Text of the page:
The next ten-day period will be of crucial importance for the ELPE (Hellenic Petroleum) privatization and a request made by Greece’s Capital Market Commission calling for the eventual buyer of a 50.1 percent stake of ELPE – being offered through an international tender now down to two contenders, Dutch enterprise Vitol and Switzerland’s Glencore – to buy shares offered by smaller shareholder groups at the same price, through a public offering procedure.
Disagreements between authorities will need to be resolved no later than October 20, otherwise TAIPED, the state privatization fund, will need to delay the binding bids deadline faced by the prospective buyers until November, possibly later.
The Capital Market Commission appears has insisted that this privatization cannot be exempted from public offering procedures as, besides the Greek State, selling 20.5 of its 35.5 percent stake, the sale also involves a private-sector company, Paneuropean, ELPE’s main shareholder, which owns 45.47 percent and is selling a 30.47 percent stake. Subsequently, the sale cannot be regarded as one of exclusive interest to the public sector, the Capital Market Commission contends.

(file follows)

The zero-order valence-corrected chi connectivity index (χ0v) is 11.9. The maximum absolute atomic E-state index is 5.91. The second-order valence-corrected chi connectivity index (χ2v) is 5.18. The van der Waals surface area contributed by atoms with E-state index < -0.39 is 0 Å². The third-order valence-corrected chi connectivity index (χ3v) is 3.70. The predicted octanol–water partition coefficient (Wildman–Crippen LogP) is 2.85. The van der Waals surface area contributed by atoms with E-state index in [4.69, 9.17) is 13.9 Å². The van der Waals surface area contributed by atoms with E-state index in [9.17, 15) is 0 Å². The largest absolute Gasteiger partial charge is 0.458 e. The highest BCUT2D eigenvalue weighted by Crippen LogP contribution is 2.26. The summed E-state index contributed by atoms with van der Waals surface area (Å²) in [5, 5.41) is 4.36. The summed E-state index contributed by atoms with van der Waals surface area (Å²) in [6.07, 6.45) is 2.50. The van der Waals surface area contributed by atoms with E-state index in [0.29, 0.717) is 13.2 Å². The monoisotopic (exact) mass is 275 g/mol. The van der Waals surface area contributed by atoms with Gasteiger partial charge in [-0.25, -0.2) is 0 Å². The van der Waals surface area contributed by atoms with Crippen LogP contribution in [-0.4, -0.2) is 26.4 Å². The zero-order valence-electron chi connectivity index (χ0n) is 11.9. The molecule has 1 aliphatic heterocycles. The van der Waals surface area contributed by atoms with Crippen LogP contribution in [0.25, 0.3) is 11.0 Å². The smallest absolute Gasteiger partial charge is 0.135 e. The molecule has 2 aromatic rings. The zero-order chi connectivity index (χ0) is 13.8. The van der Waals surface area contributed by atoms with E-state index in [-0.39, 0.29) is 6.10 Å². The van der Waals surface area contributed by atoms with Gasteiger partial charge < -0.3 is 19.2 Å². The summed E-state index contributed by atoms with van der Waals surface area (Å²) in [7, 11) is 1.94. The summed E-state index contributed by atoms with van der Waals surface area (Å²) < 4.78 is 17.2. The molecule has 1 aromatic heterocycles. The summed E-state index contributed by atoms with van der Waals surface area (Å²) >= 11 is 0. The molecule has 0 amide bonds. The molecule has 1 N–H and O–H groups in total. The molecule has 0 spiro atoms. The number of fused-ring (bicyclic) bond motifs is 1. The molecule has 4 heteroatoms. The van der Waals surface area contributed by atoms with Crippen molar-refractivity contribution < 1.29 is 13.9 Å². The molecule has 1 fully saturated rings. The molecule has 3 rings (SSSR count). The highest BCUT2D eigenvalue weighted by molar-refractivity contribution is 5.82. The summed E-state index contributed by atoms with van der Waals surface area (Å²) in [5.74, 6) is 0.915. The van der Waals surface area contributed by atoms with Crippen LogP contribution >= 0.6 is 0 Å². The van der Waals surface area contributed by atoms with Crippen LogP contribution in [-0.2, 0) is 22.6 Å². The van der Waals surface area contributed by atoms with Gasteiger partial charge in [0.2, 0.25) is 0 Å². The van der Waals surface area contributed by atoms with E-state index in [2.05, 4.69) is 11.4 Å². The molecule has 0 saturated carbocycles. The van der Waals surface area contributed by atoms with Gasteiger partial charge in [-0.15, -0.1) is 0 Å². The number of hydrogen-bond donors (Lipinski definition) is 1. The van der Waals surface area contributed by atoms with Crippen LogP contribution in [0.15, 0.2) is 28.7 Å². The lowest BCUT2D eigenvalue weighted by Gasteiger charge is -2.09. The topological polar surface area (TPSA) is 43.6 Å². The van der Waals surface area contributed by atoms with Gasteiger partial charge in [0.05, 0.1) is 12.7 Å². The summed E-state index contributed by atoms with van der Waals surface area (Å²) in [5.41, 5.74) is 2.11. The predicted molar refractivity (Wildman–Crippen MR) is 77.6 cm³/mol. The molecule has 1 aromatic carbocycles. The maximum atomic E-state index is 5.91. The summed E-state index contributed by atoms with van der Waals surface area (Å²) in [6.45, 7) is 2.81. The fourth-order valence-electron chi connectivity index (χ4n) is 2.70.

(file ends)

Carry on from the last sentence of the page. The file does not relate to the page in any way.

TAIPED disagrees with this stance and has referred to reports of independent law firms claiming there is no public offer issue.
If the Capital Market Commission’s position prevails, then the ELPE privatization’s winning bidder – either Vitol or Glencore – will need to need to buy shares offered by other shareholders at the same price. The ELPE stake to be acquired by the eventual buyer could reach as much as 70 percent, as institutional and small-scale investors, Greek and foreign, currently hold a 19 percent stake in the petroleum firm.